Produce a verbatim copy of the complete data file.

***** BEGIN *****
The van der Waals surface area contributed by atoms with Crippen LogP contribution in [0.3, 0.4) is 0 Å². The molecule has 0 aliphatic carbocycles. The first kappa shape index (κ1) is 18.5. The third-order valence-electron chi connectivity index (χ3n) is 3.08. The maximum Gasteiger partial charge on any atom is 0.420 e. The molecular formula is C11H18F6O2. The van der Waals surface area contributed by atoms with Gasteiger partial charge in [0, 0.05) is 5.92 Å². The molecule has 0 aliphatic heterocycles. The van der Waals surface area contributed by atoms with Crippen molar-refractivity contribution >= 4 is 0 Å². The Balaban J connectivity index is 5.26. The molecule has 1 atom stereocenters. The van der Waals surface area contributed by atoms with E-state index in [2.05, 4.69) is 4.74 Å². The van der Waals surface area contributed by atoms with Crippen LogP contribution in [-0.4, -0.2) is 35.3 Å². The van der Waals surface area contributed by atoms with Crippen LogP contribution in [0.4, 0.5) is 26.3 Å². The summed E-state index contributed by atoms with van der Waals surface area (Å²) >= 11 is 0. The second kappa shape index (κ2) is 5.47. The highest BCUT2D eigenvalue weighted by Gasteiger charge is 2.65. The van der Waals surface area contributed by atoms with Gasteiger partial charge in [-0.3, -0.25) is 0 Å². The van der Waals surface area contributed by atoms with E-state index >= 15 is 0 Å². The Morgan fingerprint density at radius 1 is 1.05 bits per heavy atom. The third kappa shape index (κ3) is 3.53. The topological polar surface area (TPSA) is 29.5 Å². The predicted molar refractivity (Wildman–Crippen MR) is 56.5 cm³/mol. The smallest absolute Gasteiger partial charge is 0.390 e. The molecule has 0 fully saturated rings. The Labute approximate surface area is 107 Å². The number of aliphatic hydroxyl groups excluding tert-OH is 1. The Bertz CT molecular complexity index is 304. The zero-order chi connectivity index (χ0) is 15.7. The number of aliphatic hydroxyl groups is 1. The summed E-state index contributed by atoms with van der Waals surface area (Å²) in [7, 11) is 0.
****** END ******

The van der Waals surface area contributed by atoms with Crippen LogP contribution in [0.3, 0.4) is 0 Å². The molecule has 0 aliphatic carbocycles. The first kappa shape index (κ1) is 18.5. The third-order valence-electron chi connectivity index (χ3n) is 3.08. The maximum Gasteiger partial charge on any atom is 0.420 e. The molecular formula is C11H18F6O2. The van der Waals surface area contributed by atoms with Gasteiger partial charge in [0, 0.05) is 5.92 Å². The molecule has 0 aliphatic heterocycles. The van der Waals surface area contributed by atoms with Crippen molar-refractivity contribution >= 4 is 0 Å². The Balaban J connectivity index is 5.26. The molecule has 1 atom stereocenters. The van der Waals surface area contributed by atoms with E-state index in [2.05, 4.69) is 4.74 Å². The van der Waals surface area contributed by atoms with Crippen LogP contribution in [-0.4, -0.2) is 35.3 Å². The van der Waals surface area contributed by atoms with Crippen LogP contribution in [0.4, 0.5) is 26.3 Å². The summed E-state index contributed by atoms with van der Waals surface area (Å²) >= 11 is 0. The second kappa shape index (κ2) is 5.47. The highest BCUT2D eigenvalue weighted by Gasteiger charge is 2.65. The van der Waals surface area contributed by atoms with Gasteiger partial charge in [-0.3, -0.25) is 0 Å². The van der Waals surface area contributed by atoms with E-state index >= 15 is 0 Å². The Morgan fingerprint density at radius 1 is 1.05 bits per heavy atom. The third kappa shape index (κ3) is 3.53. The topological polar surface area (TPSA) is 29.5 Å². The predicted molar refractivity (Wildman–Crippen MR) is 56.5 cm³/mol. The smallest absolute Gasteiger partial charge is 0.390 e. The molecule has 0 fully saturated rings. The Labute approximate surface area is 107 Å². The number of aliphatic hydroxyl groups excluding tert-OH is 1. The Bertz CT molecular complexity index is 304. The zero-order chi connectivity index (χ0) is 15.7. The number of aliphatic hydroxyl groups is 1. The summed E-state index contributed by atoms with van der Waals surface area (Å²) in [7, 11) is 0.